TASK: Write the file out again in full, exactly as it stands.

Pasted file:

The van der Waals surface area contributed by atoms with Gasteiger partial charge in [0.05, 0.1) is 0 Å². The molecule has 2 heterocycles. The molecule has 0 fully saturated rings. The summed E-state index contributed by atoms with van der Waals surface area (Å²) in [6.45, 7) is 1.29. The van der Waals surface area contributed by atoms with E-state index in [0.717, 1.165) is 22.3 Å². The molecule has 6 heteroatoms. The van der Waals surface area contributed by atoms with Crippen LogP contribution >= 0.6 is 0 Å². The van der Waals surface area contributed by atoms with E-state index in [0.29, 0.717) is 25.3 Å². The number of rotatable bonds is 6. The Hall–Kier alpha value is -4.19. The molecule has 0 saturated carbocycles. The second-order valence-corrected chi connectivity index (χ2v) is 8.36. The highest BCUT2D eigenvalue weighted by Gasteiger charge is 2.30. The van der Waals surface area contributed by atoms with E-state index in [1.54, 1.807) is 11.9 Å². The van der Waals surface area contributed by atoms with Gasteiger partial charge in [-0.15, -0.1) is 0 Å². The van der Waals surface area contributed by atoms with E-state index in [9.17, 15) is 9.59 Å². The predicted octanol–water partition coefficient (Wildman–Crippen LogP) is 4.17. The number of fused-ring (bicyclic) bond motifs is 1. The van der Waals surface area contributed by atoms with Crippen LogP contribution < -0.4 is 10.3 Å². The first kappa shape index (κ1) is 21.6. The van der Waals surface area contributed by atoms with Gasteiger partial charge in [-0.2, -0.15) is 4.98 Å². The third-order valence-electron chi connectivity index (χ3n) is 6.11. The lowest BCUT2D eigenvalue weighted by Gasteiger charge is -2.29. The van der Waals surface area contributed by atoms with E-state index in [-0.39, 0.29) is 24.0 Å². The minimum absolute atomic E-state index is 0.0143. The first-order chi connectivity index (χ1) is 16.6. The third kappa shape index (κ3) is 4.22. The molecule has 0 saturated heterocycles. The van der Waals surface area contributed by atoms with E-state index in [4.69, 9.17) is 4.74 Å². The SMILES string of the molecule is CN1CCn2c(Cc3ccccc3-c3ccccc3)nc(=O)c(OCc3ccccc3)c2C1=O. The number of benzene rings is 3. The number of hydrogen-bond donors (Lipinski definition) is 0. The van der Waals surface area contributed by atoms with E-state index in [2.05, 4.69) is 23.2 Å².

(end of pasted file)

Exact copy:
The van der Waals surface area contributed by atoms with Gasteiger partial charge in [0.05, 0.1) is 0 Å². The molecule has 2 heterocycles. The molecule has 0 fully saturated rings. The summed E-state index contributed by atoms with van der Waals surface area (Å²) in [6.45, 7) is 1.29. The van der Waals surface area contributed by atoms with E-state index in [0.717, 1.165) is 22.3 Å². The molecule has 6 heteroatoms. The van der Waals surface area contributed by atoms with Crippen LogP contribution >= 0.6 is 0 Å². The van der Waals surface area contributed by atoms with E-state index in [0.29, 0.717) is 25.3 Å². The number of rotatable bonds is 6. The Hall–Kier alpha value is -4.19. The molecule has 0 saturated carbocycles. The second-order valence-corrected chi connectivity index (χ2v) is 8.36. The highest BCUT2D eigenvalue weighted by Gasteiger charge is 2.30. The van der Waals surface area contributed by atoms with E-state index in [1.54, 1.807) is 11.9 Å². The van der Waals surface area contributed by atoms with Gasteiger partial charge in [-0.15, -0.1) is 0 Å². The van der Waals surface area contributed by atoms with E-state index in [9.17, 15) is 9.59 Å². The predicted octanol–water partition coefficient (Wildman–Crippen LogP) is 4.17. The number of fused-ring (bicyclic) bond motifs is 1. The van der Waals surface area contributed by atoms with Crippen LogP contribution < -0.4 is 10.3 Å². The first kappa shape index (κ1) is 21.6. The van der Waals surface area contributed by atoms with Gasteiger partial charge in [-0.2, -0.15) is 4.98 Å². The third-order valence-electron chi connectivity index (χ3n) is 6.11. The lowest BCUT2D eigenvalue weighted by Gasteiger charge is -2.29. The van der Waals surface area contributed by atoms with E-state index in [-0.39, 0.29) is 24.0 Å². The minimum absolute atomic E-state index is 0.0143. The first-order chi connectivity index (χ1) is 16.6. The third kappa shape index (κ3) is 4.22. The molecule has 0 saturated heterocycles. The van der Waals surface area contributed by atoms with E-state index in [4.69, 9.17) is 4.74 Å². The SMILES string of the molecule is CN1CCn2c(Cc3ccccc3-c3ccccc3)nc(=O)c(OCc3ccccc3)c2C1=O. The number of benzene rings is 3. The number of hydrogen-bond donors (Lipinski definition) is 0. The van der Waals surface area contributed by atoms with E-state index in [2.05, 4.69) is 23.2 Å².